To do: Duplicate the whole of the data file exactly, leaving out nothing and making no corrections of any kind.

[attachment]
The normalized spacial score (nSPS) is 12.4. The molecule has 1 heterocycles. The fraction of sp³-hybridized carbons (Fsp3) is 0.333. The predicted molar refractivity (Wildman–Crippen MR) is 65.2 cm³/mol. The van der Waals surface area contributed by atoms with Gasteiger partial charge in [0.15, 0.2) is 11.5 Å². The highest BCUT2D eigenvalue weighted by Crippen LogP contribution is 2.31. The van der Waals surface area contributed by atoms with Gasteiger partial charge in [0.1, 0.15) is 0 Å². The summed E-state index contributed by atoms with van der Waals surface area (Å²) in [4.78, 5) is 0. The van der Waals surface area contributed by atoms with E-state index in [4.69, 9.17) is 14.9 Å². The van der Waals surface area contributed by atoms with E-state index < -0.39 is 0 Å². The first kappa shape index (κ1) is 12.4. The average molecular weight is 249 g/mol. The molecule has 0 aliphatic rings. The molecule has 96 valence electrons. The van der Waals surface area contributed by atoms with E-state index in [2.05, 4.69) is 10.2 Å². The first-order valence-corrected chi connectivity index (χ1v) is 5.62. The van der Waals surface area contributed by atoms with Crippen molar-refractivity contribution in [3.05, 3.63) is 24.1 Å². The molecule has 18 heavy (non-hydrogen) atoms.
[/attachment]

The normalized spacial score (nSPS) is 12.4. The molecule has 1 heterocycles. The fraction of sp³-hybridized carbons (Fsp3) is 0.333. The predicted molar refractivity (Wildman–Crippen MR) is 65.2 cm³/mol. The van der Waals surface area contributed by atoms with Gasteiger partial charge in [0.15, 0.2) is 11.5 Å². The highest BCUT2D eigenvalue weighted by Crippen LogP contribution is 2.31. The van der Waals surface area contributed by atoms with Gasteiger partial charge in [0.1, 0.15) is 0 Å². The summed E-state index contributed by atoms with van der Waals surface area (Å²) in [4.78, 5) is 0. The van der Waals surface area contributed by atoms with E-state index in [4.69, 9.17) is 14.9 Å². The van der Waals surface area contributed by atoms with E-state index < -0.39 is 0 Å². The first kappa shape index (κ1) is 12.4. The average molecular weight is 249 g/mol. The molecule has 0 aliphatic rings. The molecule has 96 valence electrons. The van der Waals surface area contributed by atoms with E-state index in [2.05, 4.69) is 10.2 Å². The first-order valence-corrected chi connectivity index (χ1v) is 5.62. The van der Waals surface area contributed by atoms with Crippen molar-refractivity contribution in [3.05, 3.63) is 24.1 Å². The molecule has 18 heavy (non-hydrogen) atoms.